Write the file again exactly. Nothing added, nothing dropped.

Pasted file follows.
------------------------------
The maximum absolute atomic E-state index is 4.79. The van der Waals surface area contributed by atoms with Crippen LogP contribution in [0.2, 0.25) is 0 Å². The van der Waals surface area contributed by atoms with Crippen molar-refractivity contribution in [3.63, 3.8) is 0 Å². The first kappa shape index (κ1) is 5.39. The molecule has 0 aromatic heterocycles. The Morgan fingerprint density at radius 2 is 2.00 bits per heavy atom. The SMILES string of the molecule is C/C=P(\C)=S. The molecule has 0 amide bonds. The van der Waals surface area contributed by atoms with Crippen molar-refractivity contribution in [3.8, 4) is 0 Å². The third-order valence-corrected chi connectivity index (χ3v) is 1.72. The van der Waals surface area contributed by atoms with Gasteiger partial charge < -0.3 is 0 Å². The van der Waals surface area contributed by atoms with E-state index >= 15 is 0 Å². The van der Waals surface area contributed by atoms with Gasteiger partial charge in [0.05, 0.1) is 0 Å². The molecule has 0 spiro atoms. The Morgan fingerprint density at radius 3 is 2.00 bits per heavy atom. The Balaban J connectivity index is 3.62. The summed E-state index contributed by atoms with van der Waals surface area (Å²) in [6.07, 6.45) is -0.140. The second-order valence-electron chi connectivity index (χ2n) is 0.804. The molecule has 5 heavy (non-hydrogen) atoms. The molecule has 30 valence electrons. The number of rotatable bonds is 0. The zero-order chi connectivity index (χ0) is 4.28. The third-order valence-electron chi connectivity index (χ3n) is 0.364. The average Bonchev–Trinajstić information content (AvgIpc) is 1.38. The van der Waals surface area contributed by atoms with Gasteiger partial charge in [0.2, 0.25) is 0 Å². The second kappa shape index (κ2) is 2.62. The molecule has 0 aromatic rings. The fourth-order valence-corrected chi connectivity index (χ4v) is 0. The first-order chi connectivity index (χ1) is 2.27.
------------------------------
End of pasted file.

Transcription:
The maximum absolute atomic E-state index is 4.79. The van der Waals surface area contributed by atoms with Crippen LogP contribution in [0.2, 0.25) is 0 Å². The van der Waals surface area contributed by atoms with Crippen molar-refractivity contribution in [3.63, 3.8) is 0 Å². The first kappa shape index (κ1) is 5.39. The molecule has 0 aromatic heterocycles. The Morgan fingerprint density at radius 2 is 2.00 bits per heavy atom. The SMILES string of the molecule is C/C=P(\C)=S. The molecule has 0 amide bonds. The van der Waals surface area contributed by atoms with Crippen molar-refractivity contribution in [3.8, 4) is 0 Å². The third-order valence-corrected chi connectivity index (χ3v) is 1.72. The van der Waals surface area contributed by atoms with Gasteiger partial charge < -0.3 is 0 Å². The van der Waals surface area contributed by atoms with E-state index >= 15 is 0 Å². The van der Waals surface area contributed by atoms with Gasteiger partial charge in [0.05, 0.1) is 0 Å². The molecule has 0 spiro atoms. The Morgan fingerprint density at radius 3 is 2.00 bits per heavy atom. The Balaban J connectivity index is 3.62. The summed E-state index contributed by atoms with van der Waals surface area (Å²) in [6.07, 6.45) is -0.140. The second-order valence-electron chi connectivity index (χ2n) is 0.804. The molecule has 5 heavy (non-hydrogen) atoms. The molecule has 30 valence electrons. The number of rotatable bonds is 0. The zero-order chi connectivity index (χ0) is 4.28. The third-order valence-electron chi connectivity index (χ3n) is 0.364. The average Bonchev–Trinajstić information content (AvgIpc) is 1.38. The van der Waals surface area contributed by atoms with Gasteiger partial charge in [0.2, 0.25) is 0 Å². The second kappa shape index (κ2) is 2.62. The molecule has 0 aromatic rings. The fourth-order valence-corrected chi connectivity index (χ4v) is 0. The first-order chi connectivity index (χ1) is 2.27.